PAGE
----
4. I’ve had a few soggy bottoms in my time and I have learned the hard way. Before I was too adventurous with fillings and they sank, I didn’t line the baking trays enough, and the worst culprit was not preheating the oven enough.

    There are no short cuts in baking and also don’t be tempted to peek or open the oven early if you can’t see inside. I’ve ended up with a few sad looking cakes because of that.

  5. I’ve never had this happen to my muffins, aside from one instance where I tried to bake jam-filled ones. It sounded like a great idea until they came out of the oven and I realized the flaw in the recipe. The flour trick probably won’t work for jam so I don’t think I’ll be making those muffins again!
    I’m not much of a baker, anyway, since I thought using the weight of ingredients over measuring cups was a silly choice. Thanks for the article! I might try to redo the jam recipe this way, somehow.

    • For jam recipes, try filling the tins two thirds with batter then add a dollop of jam on top before baking in a fairly hot oven – about 400°F.

  6. Call me crazy but I actually like the bottoms to be a little bit soggy. I am pretty sure that I can think of sometimes when they might be a little too soggy, though, so I can see the point here, and it is nice to know that there is a relatively easy little fix out there.

  7. If coating berries or choc chips in flour, is that additional flour to what is used in the recipe or do you keep a bit of the measured flour aside for the coating?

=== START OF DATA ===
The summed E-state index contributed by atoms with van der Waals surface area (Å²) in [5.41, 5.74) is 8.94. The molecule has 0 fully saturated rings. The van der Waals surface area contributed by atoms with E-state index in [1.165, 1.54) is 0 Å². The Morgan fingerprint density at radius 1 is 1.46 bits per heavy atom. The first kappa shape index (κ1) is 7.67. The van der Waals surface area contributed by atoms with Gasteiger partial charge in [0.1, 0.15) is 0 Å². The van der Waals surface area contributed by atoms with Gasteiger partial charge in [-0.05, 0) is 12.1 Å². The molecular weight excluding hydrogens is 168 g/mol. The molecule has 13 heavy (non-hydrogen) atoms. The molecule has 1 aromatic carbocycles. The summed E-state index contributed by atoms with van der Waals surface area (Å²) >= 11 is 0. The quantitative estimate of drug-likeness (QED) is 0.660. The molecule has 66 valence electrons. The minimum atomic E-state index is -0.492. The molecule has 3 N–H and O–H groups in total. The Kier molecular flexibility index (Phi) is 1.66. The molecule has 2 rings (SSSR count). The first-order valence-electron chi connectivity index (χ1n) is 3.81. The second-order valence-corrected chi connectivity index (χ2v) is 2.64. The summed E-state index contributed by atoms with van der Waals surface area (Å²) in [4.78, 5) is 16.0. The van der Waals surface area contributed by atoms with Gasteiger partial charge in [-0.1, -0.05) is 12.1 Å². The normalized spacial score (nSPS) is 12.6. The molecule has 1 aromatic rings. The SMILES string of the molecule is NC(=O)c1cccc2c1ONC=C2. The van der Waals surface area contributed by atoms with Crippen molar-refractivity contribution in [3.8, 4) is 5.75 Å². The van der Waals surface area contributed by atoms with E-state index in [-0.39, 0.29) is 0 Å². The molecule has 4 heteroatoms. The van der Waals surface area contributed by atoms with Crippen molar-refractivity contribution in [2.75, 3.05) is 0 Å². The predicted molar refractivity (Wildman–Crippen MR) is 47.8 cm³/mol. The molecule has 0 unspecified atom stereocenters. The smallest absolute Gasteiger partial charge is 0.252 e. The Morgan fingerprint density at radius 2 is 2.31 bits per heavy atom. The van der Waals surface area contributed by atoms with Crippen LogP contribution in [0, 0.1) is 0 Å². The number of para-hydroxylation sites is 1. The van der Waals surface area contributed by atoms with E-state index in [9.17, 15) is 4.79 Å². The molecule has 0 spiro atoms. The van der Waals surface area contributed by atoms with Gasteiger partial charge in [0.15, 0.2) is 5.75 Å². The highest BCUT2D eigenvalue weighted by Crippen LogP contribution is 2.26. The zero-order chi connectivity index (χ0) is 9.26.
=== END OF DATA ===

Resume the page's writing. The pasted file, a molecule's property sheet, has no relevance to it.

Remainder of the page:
I find that measuring can be more complex because of different measurement bases – for instance in Australia a Tablespoon is 20 ml but I know many places use 15ml Tablespoons, and that can be a significant change in proportions that not everyone looks for.

    Thanks for the tips, though – could save some future muffins for me!

    • If you notice this right away when you take them out of the pans, you can put them back in the pan and bake for 5-10 more minutes. Muffins that have already cooled can be put in the oven or toaster oven to firm up. But ideally, follow your instructions closely, monitor your oven’s temperature, and check with a tester before removing from the oven for better results with the next batch!

  8. Muffins came out uncooked, i put them back in again straight away, came out uncooked again 🙁 i used too much grated carrot in my applesauce n carrot muffins, any heck to save them ?

    • First, have you checked with a thermometer to make sure your oven is up to temp? Overfilled muffin cups are a common culprit that will lead to longer bake times, as will baking at a lower temperature than what’s called for.

      If you try the recipe again, be sure to only fill the cups by about 2/3, and increase the bake time in 5-minute increments beyond what’s called for in the recipe to account for the extra moist ingredients. Check periodically and keep baking until they’re cooked. There isn’t really a way to save muffins that haven’t cooked all the way through once you’ve let them cool – I’m afraid you’ll have to toss those.

      If they start to brown too quickly on the outside but they’re still raw inside, you can cover the tops with foil. Check with a cake tester or a toothpick inserted in the center of a muffin in the center of the pan for doneness- a moist carrot cake-style muffin is done when the tester comes out with just a few crumbs clinging to it.

      Since both carrots and applesauce contain a lot of moisture, but the liquid contents can vary when you’re working with produce, squeezing the excess liquid out of your grated carrots in a kitchen towel or paper towels and then tossing with flour before adding to the batter can also help.

      Wishing you the best of luck if you try your recipe again! Applesauce and carrot sounds like a delicious combination.

    • Absolutely, give it a try! They won’t be quite as absorbent as more starchy types of flour, but this should work. Let us know how it goes!